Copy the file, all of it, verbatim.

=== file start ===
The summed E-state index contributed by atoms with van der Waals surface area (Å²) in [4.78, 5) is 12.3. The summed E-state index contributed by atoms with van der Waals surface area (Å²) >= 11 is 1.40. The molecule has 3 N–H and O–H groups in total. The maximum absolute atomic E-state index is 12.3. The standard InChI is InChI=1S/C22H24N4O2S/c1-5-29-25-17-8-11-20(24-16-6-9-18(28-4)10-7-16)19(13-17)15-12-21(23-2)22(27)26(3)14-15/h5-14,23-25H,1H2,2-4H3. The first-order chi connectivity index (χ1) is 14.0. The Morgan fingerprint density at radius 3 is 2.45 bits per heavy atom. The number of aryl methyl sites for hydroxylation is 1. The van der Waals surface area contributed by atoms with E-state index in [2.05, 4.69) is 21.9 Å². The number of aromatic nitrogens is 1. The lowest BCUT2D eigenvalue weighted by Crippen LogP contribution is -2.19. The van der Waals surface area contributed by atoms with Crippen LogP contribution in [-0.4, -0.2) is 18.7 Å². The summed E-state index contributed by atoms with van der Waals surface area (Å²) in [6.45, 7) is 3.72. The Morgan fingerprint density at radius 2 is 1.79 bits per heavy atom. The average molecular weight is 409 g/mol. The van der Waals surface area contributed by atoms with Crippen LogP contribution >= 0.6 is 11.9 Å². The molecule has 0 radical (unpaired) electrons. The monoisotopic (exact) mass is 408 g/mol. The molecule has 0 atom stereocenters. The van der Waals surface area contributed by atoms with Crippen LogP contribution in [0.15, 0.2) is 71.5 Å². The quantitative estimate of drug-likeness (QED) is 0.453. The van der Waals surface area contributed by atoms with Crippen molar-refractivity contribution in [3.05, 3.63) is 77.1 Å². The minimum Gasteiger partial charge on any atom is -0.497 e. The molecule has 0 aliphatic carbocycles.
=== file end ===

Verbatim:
The summed E-state index contributed by atoms with van der Waals surface area (Å²) in [4.78, 5) is 12.3. The summed E-state index contributed by atoms with van der Waals surface area (Å²) >= 11 is 1.40. The molecule has 3 N–H and O–H groups in total. The maximum absolute atomic E-state index is 12.3. The standard InChI is InChI=1S/C22H24N4O2S/c1-5-29-25-17-8-11-20(24-16-6-9-18(28-4)10-7-16)19(13-17)15-12-21(23-2)22(27)26(3)14-15/h5-14,23-25H,1H2,2-4H3. The first-order chi connectivity index (χ1) is 14.0. The Morgan fingerprint density at radius 3 is 2.45 bits per heavy atom. The number of aryl methyl sites for hydroxylation is 1. The van der Waals surface area contributed by atoms with E-state index in [2.05, 4.69) is 21.9 Å². The number of aromatic nitrogens is 1. The lowest BCUT2D eigenvalue weighted by Crippen LogP contribution is -2.19. The van der Waals surface area contributed by atoms with Crippen LogP contribution in [-0.4, -0.2) is 18.7 Å². The summed E-state index contributed by atoms with van der Waals surface area (Å²) in [6.45, 7) is 3.72. The Morgan fingerprint density at radius 2 is 1.79 bits per heavy atom. The average molecular weight is 409 g/mol. The van der Waals surface area contributed by atoms with Crippen LogP contribution >= 0.6 is 11.9 Å². The molecule has 0 radical (unpaired) electrons. The monoisotopic (exact) mass is 408 g/mol. The molecule has 0 atom stereocenters. The van der Waals surface area contributed by atoms with Crippen LogP contribution in [0.15, 0.2) is 71.5 Å². The quantitative estimate of drug-likeness (QED) is 0.453. The van der Waals surface area contributed by atoms with Crippen molar-refractivity contribution in [3.05, 3.63) is 77.1 Å². The minimum Gasteiger partial charge on any atom is -0.497 e. The molecule has 0 aliphatic carbocycles.